No-Nonsense Applicant Guide by Saarah Ahsan-Shah

Even after choosing a degree, deciding which university to do it at might seem daunting. It’s worth researching the nature of a particular degree at various universities to compare them. English at one university is not the same as English at another.

To start off your research, read on for answers to commonly asked questions about English and Drama at Queen Mary, first hand from two students; myself (an English student) and Chris Dhanjal, a joint honours English and Drama student.

Applying to Queen Mary

1. What are the entry requirements?

The entry requirements are typically ABB at A Level (or an equivalent qualification), with an A in English Literature / English Language and Literature. Non-standard qualifications are also sometimes accepted from well-motivated candidates who demonstrate achievement in literary study. See here for more details of our entry requirements.

2. Do you give unconditional offers?

We have just launched our Outstanding Potential Award for those who show a high potential. If you meet the criteria for the award we will contact you to arrange an interview. More details about applying are available here.

3. Can you combine English or Drama with another subject?

Yes! Students are able to take joint courses, and are able to take English alongside another subject such as Drama, Linguistics, Creative Writing, Film Studies and History.

Our degrees are all about giving you social capital, through work experience, modules from other schools and extra activities, so you have the skills to succeed in life in and outside of university. The QMUL Principal, Professor Colin Bailey talks about this new approach we are taking in this article in The Guardian.

Structure

1. What modules are offered in an English and/or Drama degree?

English: In first year we had  six compulsory modules; Reading, Theory and Interpretation, Poetry, Narrative, Shakespeare, Literatures in Time and English in Practice. These modules gave us a foundation in English Literature across the spectrum which becomes more specific in second year. In second year, there are three categories, ‘Medieval and Early-Modern Studies’, ‘Eighteenth-Century, Romanticism, Nineteenth-Century Studies’ and  ‘Modern, Contemporary, And Postcolonial Studies’.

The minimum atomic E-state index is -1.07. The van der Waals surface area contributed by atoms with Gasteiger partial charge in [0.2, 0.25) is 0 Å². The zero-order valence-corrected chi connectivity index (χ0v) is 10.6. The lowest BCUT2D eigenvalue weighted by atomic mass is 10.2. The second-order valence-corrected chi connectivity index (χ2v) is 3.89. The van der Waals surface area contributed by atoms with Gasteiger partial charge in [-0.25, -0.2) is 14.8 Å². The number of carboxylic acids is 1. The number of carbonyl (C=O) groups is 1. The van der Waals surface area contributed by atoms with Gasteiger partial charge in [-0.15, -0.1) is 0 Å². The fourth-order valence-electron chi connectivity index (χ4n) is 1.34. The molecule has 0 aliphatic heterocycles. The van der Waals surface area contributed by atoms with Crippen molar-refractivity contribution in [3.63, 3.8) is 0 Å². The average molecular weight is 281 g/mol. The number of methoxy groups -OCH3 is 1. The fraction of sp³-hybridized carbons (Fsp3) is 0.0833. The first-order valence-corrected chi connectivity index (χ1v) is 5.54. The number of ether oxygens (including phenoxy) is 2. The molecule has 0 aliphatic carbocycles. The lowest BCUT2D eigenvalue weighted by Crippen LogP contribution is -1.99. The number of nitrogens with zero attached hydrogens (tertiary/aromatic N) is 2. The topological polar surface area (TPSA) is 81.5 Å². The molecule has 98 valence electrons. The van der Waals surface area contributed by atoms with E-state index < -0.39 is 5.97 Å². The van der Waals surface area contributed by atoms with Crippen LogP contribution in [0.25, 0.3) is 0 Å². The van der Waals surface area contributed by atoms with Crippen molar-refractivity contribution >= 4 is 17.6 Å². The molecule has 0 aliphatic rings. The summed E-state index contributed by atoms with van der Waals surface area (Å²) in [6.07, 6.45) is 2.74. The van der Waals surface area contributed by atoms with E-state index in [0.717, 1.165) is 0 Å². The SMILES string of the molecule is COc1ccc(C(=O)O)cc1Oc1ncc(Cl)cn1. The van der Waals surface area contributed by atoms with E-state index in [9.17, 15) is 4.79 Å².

We picked one module from each category and a fourth module either from one of these categories or from a “special list”, which offers a range of options. In our third year, we are given plenty more options, not bound by any categories, allowing us to pursue any field enabling us to take whatever piques our interest.  Third year modules include Postcolonial, American and Children’s literatures to name a few.

Drama: In first year, all students take London/Culture/ Performance, and Practices, which help negotiate Drama at university level. Joint honours students take six compulsory modules consisting of four Drama modules which are a combination of seminar and practical based ones and two English. For second year we were given more options, but again had to take one compulsory Drama module and at least two English modules from two separate areas.

In total we were allowed five modules but had to have an equal balance of credits across English and Drama. For final year, the options become a lot more flexible, with the choice of taking seventy-five credits in Drama and forty-five credits in English. Examples of second and third year Drama modules include Choreographic Performance, Shakespeare after Shakespeare and Race and Racism in Performance .